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Shell protects from heat: desert snail


Desert snail, Sphincterochila prophetarum / Jonathan Gro.. / LicenseCC-by-nc-sa - Attribution Non-commercial Share Alike

The shell of some desert snails helps them survive extreme heat using light reflectance and architecturally-derived, insulating layers of air.

"Thermobiosis is not limited to hydrothermal vent faunas, but also occurs in terrestrial species. For example, the desert snail Sphincterochila boisseri can survive in the desert at temperatures of up to 50 °C…" (Islam & Schulze-Makuch 2007:207)

How desert snails survive high temperatures: The surface of the shell is highly reflective, resulting in 95% reflectance within the near infrared, 90% in the visible spectrum (a). While the maximum air temperature might reach 43 °C (109 °F) , surface temperatures can reach 65 °C (149 °F). However, shading and the rough surface of the soil results in a temperature of 60 °C (140 °F) (d). During the heat of the day, the snail retreats into an upper whorl where the temperature is an even cooler 50 °C (122 °F) (b). Heat flows in the direction of lower temperature, result in heat flow through the shell, with resultant decrease higher in the shell (c). Copyright Biomimicry 3.8 Institute.

"It will be a surprise to many biologists that snails are found in large numbers on the dry, barren surfaces of certain hot deserts. The present study is concerned with one such snail, Sphincterochila boissieri, which occurs in the deserts of the Near East. Live specimens of this snail, withdrawn in the shell and dormant, can be found on the desert surface in mid-summer, fully exposed to sun and heat. The surface temperature of these deserts may reach 70 °C and more than a year may pass between rains

"The maximum air temperature, reached at noon, was 42.6 °C, and the maximum soil surface temperature in the sun, reached at 13.00, was 65.3 °C. Under the snail, in the space between the soil surface and the smooth shell, the maximum temperature was 60.1 °C, or 5.2 °C below the adjacent soil surface in the open sun. The lower temperature under the shell is expected, for the shell provides shade for that particular spot of the soil surface on which it sits. Inside the shell in the largest whorl, located in contact with the ground, the maximum temperature was 56.2 °C. In the second and third whorls the temperature was lower, reaching a maximum of 50.3 °C.

"It is important that the animal, when withdrawn, does not fill the shell and leaves most of the largest whorl filled with air
The snail, withdrawn to the upper parts of the shell, is significantly cooler

"Why does the snail not heat up to the same temperature as the soil surface? The answer lies in its high reflectivity in combination with the slow conduction of heat from the substrate. Within the visible part of the solar spectrum (which contains about one-half of the total incident solar radiant energy) the reflectance of these snails is about 90%. In the near infrared, up to 1350 nm, the reflectance is similar to that of magnesium oxide and is estimated to be 95%. In the total range of the solar spectrum, therefore, we can say that the snails reflect well over 90% of the incident radiant energy.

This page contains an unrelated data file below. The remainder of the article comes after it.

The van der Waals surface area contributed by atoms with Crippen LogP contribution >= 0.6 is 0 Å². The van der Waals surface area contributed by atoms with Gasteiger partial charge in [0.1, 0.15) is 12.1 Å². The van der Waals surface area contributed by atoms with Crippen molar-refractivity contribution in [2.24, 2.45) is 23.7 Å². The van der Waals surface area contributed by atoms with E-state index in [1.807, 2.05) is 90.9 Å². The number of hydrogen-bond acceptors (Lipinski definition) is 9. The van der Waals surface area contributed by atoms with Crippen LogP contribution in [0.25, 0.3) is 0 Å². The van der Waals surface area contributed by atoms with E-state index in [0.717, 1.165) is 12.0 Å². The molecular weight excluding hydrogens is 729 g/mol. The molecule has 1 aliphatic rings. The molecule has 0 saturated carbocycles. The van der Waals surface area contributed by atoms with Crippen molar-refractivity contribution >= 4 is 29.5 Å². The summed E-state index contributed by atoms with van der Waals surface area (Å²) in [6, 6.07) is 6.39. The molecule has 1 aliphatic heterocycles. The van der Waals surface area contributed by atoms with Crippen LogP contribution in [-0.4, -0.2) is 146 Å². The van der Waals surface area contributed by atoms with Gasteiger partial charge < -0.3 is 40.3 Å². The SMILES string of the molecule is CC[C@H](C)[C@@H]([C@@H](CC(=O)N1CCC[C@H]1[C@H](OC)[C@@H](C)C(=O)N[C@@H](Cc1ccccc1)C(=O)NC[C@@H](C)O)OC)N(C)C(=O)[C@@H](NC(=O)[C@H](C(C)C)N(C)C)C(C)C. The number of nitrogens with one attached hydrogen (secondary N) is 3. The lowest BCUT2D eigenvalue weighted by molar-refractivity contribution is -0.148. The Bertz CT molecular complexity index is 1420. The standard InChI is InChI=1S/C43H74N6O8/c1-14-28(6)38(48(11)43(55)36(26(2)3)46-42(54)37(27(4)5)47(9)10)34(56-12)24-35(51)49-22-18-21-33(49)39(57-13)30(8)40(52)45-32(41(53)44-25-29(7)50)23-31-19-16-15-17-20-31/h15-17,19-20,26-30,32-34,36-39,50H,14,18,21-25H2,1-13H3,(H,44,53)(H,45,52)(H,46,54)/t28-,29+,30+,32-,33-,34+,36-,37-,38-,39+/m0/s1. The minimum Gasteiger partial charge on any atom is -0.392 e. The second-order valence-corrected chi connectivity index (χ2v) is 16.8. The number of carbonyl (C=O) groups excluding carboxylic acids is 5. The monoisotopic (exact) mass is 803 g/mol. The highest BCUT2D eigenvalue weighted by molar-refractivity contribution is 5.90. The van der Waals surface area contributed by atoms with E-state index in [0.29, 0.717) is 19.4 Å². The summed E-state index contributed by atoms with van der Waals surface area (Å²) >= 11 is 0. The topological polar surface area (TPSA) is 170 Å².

"…heat flow, however, is impeded by two important circumstances. Firstly, the snail shell is in direct contact with the rough soil surface only in a few spots, and a layer of still air separates much of its bottom surface from the ground, forming an insulatng [sic] air cushion. Next, and perhaps more important, the snail is withdrawn into the upper parts of the shell and the largest whorl is filled with air; this constitutes a further impediment to heat flow into the snail." (Schmidt-Nielsen et al. 1971:385, 388-9)
About the inspiring organism

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Organism/taxonomy data provided by:
Species 2000 & ITIS Catalogue of Life: 2008 Annual Checklist

Bioinspired products and application ideas

Application Ideas: Building design for hot, arid environments.

Industrial Sector(s) interested in this strategy: Architecture, building

Islam MR; Schulze-Makuch D. 2007. Adaptations to environmental extremes by multicellular organisms. International Journal of Astrobiology. 6(3): 199-215.
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Schmidt-Nielsen K; Taylor CR; Shkolnik A. 1971. Desert snails: problems of heat, water and food. Journal of Experimental Biology. 55: 385-398.
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It seems that the name of the organism in the "summary" section has been spelt incorrectly - my research keeps on seeing the following spelling: Sphincterochila boissiEri
Has any further research been done on this? Any building design proposal in hot climate?
over 4 years ago
Unfortunately, we don't have time to do additional research for you on this. You should try to get the papers cited and check the researchers' websites for more information.
over 4 years ago
hi my name is mustafa salah , i want to ask about the shape of shell if it affects by any way in control the temperature because i want to try this strategy for building facades to maintaine temperature for buildings in hot,arid climate.
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